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In a completely unscientific poll, the Delta Optimist on their website asked readers to vote on whether they were looking forward to the new Massey bridge, which is scheduled to commence construction within the month.Surprisingly  51 per cent of this unscientific poll showed support for a new tunnel, and 17 per cent say that the new bridge is not needed.

With almost all of the approvals granted, site preparation work for the George Massey Tunnel replacement bridge is slated to begin next month. Are you looking forward to the new bridge?

Yes, I can’t wait for the new bridge.

 

33%

No, the new bridge isn’t needed.

 

17%

Add another tunnel instead.

 

51%

As the editor of the Delta Optimist mused in an earlier editorial  that comments to the newspaper were a ratio of five to one against the ten lane bridge, a ratio that would have been even higher if said Liberal government hadn’t provided commentary supportive of the project…Readers have expressed concerns about, in no particular order, trying to build our way out of congestion with more rubber on asphalt, the absence of rapid transit, getting rid of the tunnel to allow bigger ships to ply the Fraser, moving congestion a few kilometres to the north, high tolls and ongoing subsidies when vehicle projections aren’t met, the sudden seismic vulnerability of the tunnel, urban sprawl, lack of bedrock for the bridge foundations, the price tag ballooning, a second tube being a cheaper alternative… The concerns go on and on, but you get the point. “

But as he noted, the pro bridge people have “the George Massey Tunnel, which has been described as the worst traffic bottleneck in the province, has been a bane of commuters for decades…we used to whine about not having a new crossing and now we grumble because we’re getting one.”  He ends noting that the comfort and convenience of 80,000 drivers will be met by the new bridge.

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So how did we end up with a 4.5 billion dollar bridge instead of a neatly twinned tunnel?

Daniel Wood in the Tyee writes that the tunnel had seismic upgrades in 2006 and was deemed to be in good condition and was in fact identical to a tunnel built under Holland’s Maas River 75 years ago that still had another fifty years of life. He then explores an email  that  documents a meeting that occurred in early 2012 with a senior BC Transportation ministry engineer, the CEO  from Surrey Fraser Dock and an engineer that did early seismic investigations on the tunnel. The subject of the meeting was options and considerations around the George Massey Tunnel and a sustainable navigational channel.”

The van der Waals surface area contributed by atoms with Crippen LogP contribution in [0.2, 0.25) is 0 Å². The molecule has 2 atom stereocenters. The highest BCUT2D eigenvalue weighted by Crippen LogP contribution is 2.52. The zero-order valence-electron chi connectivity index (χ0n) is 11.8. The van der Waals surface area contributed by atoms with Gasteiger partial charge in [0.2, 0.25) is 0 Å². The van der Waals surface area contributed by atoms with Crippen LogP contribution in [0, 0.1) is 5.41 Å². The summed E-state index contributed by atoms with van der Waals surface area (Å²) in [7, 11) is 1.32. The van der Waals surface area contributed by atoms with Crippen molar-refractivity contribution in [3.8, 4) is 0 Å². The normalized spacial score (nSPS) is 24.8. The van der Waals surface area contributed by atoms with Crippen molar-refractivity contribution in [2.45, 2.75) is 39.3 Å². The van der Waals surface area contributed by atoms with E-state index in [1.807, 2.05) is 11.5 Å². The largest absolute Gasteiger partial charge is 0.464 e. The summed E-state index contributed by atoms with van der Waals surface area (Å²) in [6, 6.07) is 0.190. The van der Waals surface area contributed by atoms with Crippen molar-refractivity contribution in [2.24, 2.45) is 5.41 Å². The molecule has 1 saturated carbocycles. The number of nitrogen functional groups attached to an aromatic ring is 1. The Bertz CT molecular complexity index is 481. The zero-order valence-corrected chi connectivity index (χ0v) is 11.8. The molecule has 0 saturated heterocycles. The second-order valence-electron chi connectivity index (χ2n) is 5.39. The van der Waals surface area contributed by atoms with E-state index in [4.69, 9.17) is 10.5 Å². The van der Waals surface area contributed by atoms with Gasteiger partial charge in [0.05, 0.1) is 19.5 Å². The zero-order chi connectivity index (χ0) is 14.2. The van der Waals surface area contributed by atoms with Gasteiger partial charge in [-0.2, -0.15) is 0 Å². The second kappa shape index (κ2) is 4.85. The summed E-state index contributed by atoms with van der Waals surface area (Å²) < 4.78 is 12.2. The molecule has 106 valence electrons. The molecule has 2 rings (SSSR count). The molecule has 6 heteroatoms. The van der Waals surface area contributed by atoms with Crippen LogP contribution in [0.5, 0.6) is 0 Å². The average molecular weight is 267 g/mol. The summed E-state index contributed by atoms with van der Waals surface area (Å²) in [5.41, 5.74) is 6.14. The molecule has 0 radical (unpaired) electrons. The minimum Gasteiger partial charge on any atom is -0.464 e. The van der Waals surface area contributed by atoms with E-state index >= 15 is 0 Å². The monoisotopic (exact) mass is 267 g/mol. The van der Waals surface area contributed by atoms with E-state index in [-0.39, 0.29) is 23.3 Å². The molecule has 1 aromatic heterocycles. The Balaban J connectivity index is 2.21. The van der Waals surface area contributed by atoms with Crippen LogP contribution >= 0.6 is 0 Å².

It was a group of environmental activists who call themselves  Fraser Voices who began asking for Freedom of Information requests to seek out the background information about why a tunnel became a bridge.  What they discovered was that shipping lobbies wanted to  open “up the river to huge Panamax vessels and the Fraser shoreline to industrial expansion.”  Shippers had told Ruth Sol of WESTAC, an association of transportation companies, unions and governments that the “George Massey tunnel needs to be replaced — to increase its capacity and the draft above the tunnel so larger ships can access the facilities on the Fraser River.”

It was in September 2013 that the Premier of the Province  announced a new bridge, despite the fact that in 2006 then Minister of Transportation Kevin Stone Falcon had declared that the tunnel was good for another half century  and with a new fast bus lane and the twinning of the Massey Tunnel the congestion challenges at peak hours would be alleviated.

The last word belongs to City of Richmond Councillor Harold Steves. “Despite what Christy Clark says, the reason for the bridge has little to do with removing congestion. A twinned tunnel would solve that. But Port Metro Vancouver doesn’t want a twinned tunnel. It doesn’t want any tunnels. It’s not about congestion. It’s about ships. The bridge has got everything to do with Port Metro Vancouver’s plans to industrialize the Fraser.”

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